Slow Down, You Move Too Fast

I had the chance to provide testimony at the State Board meeting today on behalf of the Greater Cincinnati School Advocacy Network regarding concerns with ODE’s posted timeline for developing the State ESSA plan.  Below are the written comments, followed by feedback I provided to ODE in response to their request for electronic submission of ESSA ideas (which you can submit at: essa@education.ohio.gov)

Overall, the message was well received, and I feel confident that the process will slow down a bit.  Now the important part is making sure that interested voices from around the state are truly heard, and that ideas from practitioners in the field are listed to and incorporated into Ohio’s ESSA plan.  It’s the only way forward if the Department is serious about rebuilding trust between Columbus and the local school districts.

Ohio State Board of Education Comments

Greater Cincinnati School Advocacy Network

February 8, 2016

Good afternoon President Gunlock, Vice President Elshoff, and members of the State Board of Education.  My name is Keith Millard, and I serve as the Superintendent of the Batavia Local School District. Today I am here representing over forty school districts and Superintendents that are part of the Greater Cincinnati School Advocacy Network.

The passage of the Every Child Succeeds Act presents an opportunity to come together as an educational community in the State of Ohio in order to fix issues around testing and accountability that we all agree are plaguing our system.

The spirit of ESSA is to return control of educational policy to states and local boards of education, and for all stakeholders to have the opportunity to provide meaningful input in the crafting and development of state plans.

As the law must not be fully implemented until the 2017-2018 school year, there is time afforded to create a strategic engagement plan that will allow for all voices to be heard as Ohio shapes a plan that will significantly impact the next generation of school children across the state.

While we appreciate the urgency surrounding creating a plan to transition from ESEA to ESSA, we urge the State Board and the Department to not act with undue haste.  In our estimation, the timeline presented by the Department to the State Board in January for the development of a final plan is accelerated at a pace that far exceeds where other States are, and will not allow for the type of meaningful engagement that ESSA intends for, especially at the local level.

In researching ESSA implementation plans of other State Departments of Education, a timeline similar to the one presented to the State Board in January 2016 has not been found.  States such as Utah, Minnesota, Kentucky, New York, Texas, Florida, Virginia, and Arkansas either have no ESSA transition information listed on their Department websites or a scant mention that transition planning is underway.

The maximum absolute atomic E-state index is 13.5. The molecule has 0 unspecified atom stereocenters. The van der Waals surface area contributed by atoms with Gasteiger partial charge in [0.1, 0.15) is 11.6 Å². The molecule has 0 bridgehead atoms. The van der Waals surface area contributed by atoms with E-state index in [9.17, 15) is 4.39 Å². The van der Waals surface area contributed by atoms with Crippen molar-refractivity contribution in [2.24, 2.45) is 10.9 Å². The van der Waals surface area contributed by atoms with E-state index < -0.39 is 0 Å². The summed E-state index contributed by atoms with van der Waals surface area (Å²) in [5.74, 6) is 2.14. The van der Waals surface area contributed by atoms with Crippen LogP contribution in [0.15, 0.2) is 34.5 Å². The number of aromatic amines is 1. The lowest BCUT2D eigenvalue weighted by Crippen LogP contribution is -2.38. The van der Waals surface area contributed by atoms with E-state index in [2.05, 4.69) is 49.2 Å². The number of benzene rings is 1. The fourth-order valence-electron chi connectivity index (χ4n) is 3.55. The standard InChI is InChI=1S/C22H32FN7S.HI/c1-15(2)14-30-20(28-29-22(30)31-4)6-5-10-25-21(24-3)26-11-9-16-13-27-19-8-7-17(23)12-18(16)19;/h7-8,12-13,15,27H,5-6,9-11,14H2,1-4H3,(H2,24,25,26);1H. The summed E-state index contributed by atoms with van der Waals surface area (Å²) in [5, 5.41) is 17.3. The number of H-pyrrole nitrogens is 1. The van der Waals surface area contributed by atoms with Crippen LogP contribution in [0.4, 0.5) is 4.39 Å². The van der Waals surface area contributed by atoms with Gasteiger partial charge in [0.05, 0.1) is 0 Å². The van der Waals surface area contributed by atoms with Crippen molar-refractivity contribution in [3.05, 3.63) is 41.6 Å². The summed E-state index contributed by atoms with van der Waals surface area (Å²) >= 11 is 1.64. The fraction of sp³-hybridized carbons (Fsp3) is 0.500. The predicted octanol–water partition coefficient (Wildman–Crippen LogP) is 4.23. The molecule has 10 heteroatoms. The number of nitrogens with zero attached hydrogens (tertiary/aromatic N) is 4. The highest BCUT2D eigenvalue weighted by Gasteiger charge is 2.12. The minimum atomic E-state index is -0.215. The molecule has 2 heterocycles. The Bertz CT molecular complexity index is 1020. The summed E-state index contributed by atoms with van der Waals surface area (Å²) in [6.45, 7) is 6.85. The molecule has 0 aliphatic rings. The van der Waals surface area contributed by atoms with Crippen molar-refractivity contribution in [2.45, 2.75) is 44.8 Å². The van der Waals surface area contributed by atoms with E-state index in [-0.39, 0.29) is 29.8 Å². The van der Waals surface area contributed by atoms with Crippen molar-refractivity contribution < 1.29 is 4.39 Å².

In the timeline laid out by the Oregon Department of Education, a deadline for the completion of their preliminary draft plan is August 31, 2016, and this date is qualified by a statement that the date is ‘tentative pending submission date and guidance from the US Department of Education’.

The Vermont Agency of Education is proposing to spend a full year drafting their ESSA plan, with a target date of January 2017 for completing a submission draft for the US Department of Education.

The Wisconsin Department of Public Instruction, in a letter to the US Department of Education dated January 21, 2016, asks for clarification on the due date of ESSA plans, and proposes that plans should be due ‘no earlier than June 2017’.

Finally, In a letter to Deborah Spitz, the acting assistant US Secretary for Education, that was dated January 11, 2016, Peter Zamora from the the Council of Chief State School Officers also specifically asks for guidance on when state ESSA plans will be due to US Department of Education.

Given the ambiguity around the due date for ESSA plan submission, the fact that ESSA regulations will not be fully developed by the US Department of Education until October 2016, and the fact that many other states have yet to announce an ESSA transition timeline or have timelines that stretch into late 2016 or 2017, a recalibration of the timeline and engagement process for Ohio’s ESSA plan is in order.

For district superintendents, local boards of education, parents, and most importantly Ohio’s school children, it is critical that a robust engagement plan preclude any work on developing an initial draft of Ohio’s ESSA plan.

In a letter to Chief State School Officers dated February 2, 2016, John King, the Acting Secretary of Education, references numerous times that States AND Districts must work together in the development of a high quality assessment system, which is a critical component of State ESSA plans.

In Wisconsin’s January 21st letter to the US Department of Education, it states: